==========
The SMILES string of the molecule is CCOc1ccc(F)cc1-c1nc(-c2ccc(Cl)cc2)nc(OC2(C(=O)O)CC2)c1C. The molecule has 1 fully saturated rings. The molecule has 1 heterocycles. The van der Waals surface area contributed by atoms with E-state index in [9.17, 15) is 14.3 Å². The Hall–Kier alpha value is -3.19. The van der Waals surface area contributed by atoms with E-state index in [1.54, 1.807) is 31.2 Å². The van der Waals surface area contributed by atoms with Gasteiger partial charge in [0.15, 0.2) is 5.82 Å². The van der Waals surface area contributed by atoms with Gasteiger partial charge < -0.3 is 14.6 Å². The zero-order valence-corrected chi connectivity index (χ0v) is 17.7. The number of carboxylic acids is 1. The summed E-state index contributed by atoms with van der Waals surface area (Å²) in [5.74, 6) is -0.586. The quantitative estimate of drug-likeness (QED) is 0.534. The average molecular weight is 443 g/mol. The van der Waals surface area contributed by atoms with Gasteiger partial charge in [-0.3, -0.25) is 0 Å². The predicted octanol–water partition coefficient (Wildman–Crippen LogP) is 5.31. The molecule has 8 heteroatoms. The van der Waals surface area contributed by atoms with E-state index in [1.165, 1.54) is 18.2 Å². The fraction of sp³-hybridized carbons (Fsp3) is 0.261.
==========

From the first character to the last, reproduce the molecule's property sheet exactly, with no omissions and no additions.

The SMILES string of the molecule is CCOc1ccc(F)cc1-c1nc(-c2ccc(Cl)cc2)nc(OC2(C(=O)O)CC2)c1C. The molecule has 1 fully saturated rings. The molecule has 1 heterocycles. The van der Waals surface area contributed by atoms with E-state index in [9.17, 15) is 14.3 Å². The Hall–Kier alpha value is -3.19. The van der Waals surface area contributed by atoms with E-state index in [1.54, 1.807) is 31.2 Å². The van der Waals surface area contributed by atoms with Gasteiger partial charge in [0.15, 0.2) is 5.82 Å². The van der Waals surface area contributed by atoms with Gasteiger partial charge < -0.3 is 14.6 Å². The zero-order valence-corrected chi connectivity index (χ0v) is 17.7. The number of carboxylic acids is 1. The summed E-state index contributed by atoms with van der Waals surface area (Å²) in [5.74, 6) is -0.586. The quantitative estimate of drug-likeness (QED) is 0.534. The average molecular weight is 443 g/mol. The van der Waals surface area contributed by atoms with Gasteiger partial charge in [-0.3, -0.25) is 0 Å². The predicted octanol–water partition coefficient (Wildman–Crippen LogP) is 5.31. The molecule has 8 heteroatoms. The van der Waals surface area contributed by atoms with E-state index in [1.165, 1.54) is 18.2 Å². The fraction of sp³-hybridized carbons (Fsp3) is 0.261.